Speaking at a government meeting on January 18, Tajikistan’s Defense Minister Sherali Khayrulloyev said India has become one of his ministry’s key international partners. This statement reflects deepening defense cooperation between India and Tajikistan. The strong ties between the two militaries date back to the early 2000s, when New Delhi and Dushanbe jointly provided support to the anti-Taliban resistance forces, the Northern Alliance, in Afghanistan. Tajikistan is India’s closest neighbor in Central Asia, the region, which strategists in New Delhi view as part of their “extended neighborhood.” India’s growing engagement with the country has been interpreted by some analysts as signifying New Delhi’s intention to use Tajikistan as a potential springboard for its military in the region.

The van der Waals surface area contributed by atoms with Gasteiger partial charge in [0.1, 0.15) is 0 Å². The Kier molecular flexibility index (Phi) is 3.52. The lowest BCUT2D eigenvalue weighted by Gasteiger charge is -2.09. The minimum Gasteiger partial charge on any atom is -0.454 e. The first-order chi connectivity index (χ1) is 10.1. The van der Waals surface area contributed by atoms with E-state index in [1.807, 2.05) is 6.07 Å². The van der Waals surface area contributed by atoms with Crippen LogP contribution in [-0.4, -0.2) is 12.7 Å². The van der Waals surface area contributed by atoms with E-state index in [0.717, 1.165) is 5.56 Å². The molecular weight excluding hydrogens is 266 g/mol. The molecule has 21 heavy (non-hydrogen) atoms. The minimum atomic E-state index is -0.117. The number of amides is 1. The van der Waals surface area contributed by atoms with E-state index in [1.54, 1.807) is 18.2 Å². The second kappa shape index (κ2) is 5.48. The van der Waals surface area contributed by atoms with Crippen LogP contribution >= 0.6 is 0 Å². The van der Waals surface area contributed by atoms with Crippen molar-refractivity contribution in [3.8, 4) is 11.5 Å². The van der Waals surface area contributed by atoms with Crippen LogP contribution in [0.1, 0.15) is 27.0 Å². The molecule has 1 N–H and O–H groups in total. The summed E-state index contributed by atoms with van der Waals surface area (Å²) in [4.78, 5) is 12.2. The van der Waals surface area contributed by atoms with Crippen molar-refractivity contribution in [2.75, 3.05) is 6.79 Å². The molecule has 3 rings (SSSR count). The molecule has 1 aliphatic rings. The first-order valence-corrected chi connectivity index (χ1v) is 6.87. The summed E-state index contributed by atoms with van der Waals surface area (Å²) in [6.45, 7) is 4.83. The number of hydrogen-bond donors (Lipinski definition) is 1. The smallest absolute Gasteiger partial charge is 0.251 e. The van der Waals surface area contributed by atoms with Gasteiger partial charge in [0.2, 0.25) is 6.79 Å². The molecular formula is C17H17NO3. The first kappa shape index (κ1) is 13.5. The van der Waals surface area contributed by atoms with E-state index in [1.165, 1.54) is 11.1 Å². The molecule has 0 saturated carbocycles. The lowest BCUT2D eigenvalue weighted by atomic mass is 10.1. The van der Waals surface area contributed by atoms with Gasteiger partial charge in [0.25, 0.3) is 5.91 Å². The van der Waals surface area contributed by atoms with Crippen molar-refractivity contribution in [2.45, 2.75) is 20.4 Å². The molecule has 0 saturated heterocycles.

Yet India’s role in Tajikistan is more limited than many journalists and experts have suggested. A great deal of speculation about the allegedly growing presence of the Indian military in the country has been fuelled by India’s renovation of the Ayni airfield, 25 kilometers west of Dushanbe. The $70 million overhaul was completed in 2010, and included an extension of the runway and the construction of hangars, air traffic control tower, and administrative buildings (www.khovar.tj, September 3, 2010).
The Indian military’s role in renovating the airfield provoked speculation that New Delhi intended to establish a military foothold in Tajikistan. Responding to such claims, Tajik authorities have insisted that they do not intend to grant New Delhi basing rights, and that the only country with which they hold talks on the use of the Ayni base is Russia. Indian officials, however, have not explicitly denied their interest in the airfield, suggesting instead that it was up to Dushanbe to decide who would receive permission to use the facility (www.news.tj, November 11, 2010).